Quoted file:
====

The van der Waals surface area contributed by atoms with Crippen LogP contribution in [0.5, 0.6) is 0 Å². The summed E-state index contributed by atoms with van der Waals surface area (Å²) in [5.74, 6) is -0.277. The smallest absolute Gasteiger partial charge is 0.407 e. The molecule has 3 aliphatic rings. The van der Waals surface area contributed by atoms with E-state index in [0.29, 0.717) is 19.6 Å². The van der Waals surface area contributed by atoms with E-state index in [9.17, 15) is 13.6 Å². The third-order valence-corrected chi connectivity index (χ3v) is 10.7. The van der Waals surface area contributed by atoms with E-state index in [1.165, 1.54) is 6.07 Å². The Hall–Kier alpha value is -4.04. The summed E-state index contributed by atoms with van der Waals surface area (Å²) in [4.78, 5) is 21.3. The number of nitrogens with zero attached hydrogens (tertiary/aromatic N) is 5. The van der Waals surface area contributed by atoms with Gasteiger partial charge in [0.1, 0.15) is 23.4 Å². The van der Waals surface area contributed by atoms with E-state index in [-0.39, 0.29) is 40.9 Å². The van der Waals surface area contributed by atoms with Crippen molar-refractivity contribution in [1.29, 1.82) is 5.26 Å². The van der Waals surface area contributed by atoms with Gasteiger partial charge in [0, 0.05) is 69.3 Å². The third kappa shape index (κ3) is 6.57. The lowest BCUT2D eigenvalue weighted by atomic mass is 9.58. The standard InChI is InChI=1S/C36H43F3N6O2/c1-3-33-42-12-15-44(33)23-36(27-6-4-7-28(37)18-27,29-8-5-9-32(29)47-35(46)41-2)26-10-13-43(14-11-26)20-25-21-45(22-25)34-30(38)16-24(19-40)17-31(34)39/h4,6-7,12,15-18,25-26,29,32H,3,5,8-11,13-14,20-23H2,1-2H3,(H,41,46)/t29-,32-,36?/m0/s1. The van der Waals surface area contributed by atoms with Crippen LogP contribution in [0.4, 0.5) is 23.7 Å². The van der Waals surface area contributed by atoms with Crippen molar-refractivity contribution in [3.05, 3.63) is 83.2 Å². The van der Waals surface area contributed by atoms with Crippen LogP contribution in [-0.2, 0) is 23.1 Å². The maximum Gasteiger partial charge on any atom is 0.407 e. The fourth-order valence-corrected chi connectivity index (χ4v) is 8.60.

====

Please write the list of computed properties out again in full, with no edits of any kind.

The van der Waals surface area contributed by atoms with Crippen LogP contribution in [0.5, 0.6) is 0 Å². The summed E-state index contributed by atoms with van der Waals surface area (Å²) in [5.74, 6) is -0.277. The smallest absolute Gasteiger partial charge is 0.407 e. The molecule has 3 aliphatic rings. The van der Waals surface area contributed by atoms with E-state index in [0.29, 0.717) is 19.6 Å². The van der Waals surface area contributed by atoms with E-state index in [9.17, 15) is 13.6 Å². The third-order valence-corrected chi connectivity index (χ3v) is 10.7. The van der Waals surface area contributed by atoms with E-state index in [1.165, 1.54) is 6.07 Å². The Hall–Kier alpha value is -4.04. The summed E-state index contributed by atoms with van der Waals surface area (Å²) in [4.78, 5) is 21.3. The number of nitrogens with zero attached hydrogens (tertiary/aromatic N) is 5. The van der Waals surface area contributed by atoms with Gasteiger partial charge in [0.1, 0.15) is 23.4 Å². The van der Waals surface area contributed by atoms with E-state index in [-0.39, 0.29) is 40.9 Å². The van der Waals surface area contributed by atoms with Crippen molar-refractivity contribution in [1.29, 1.82) is 5.26 Å². The van der Waals surface area contributed by atoms with Gasteiger partial charge in [0, 0.05) is 69.3 Å². The third kappa shape index (κ3) is 6.57. The lowest BCUT2D eigenvalue weighted by atomic mass is 9.58. The standard InChI is InChI=1S/C36H43F3N6O2/c1-3-33-42-12-15-44(33)23-36(27-6-4-7-28(37)18-27,29-8-5-9-32(29)47-35(46)41-2)26-10-13-43(14-11-26)20-25-21-45(22-25)34-30(38)16-24(19-40)17-31(34)39/h4,6-7,12,15-18,25-26,29,32H,3,5,8-11,13-14,20-23H2,1-2H3,(H,41,46)/t29-,32-,36?/m0/s1. The van der Waals surface area contributed by atoms with Crippen LogP contribution in [0.4, 0.5) is 23.7 Å². The van der Waals surface area contributed by atoms with Crippen molar-refractivity contribution in [3.05, 3.63) is 83.2 Å². The van der Waals surface area contributed by atoms with Crippen LogP contribution in [-0.2, 0) is 23.1 Å². The maximum Gasteiger partial charge on any atom is 0.407 e. The fourth-order valence-corrected chi connectivity index (χ4v) is 8.60.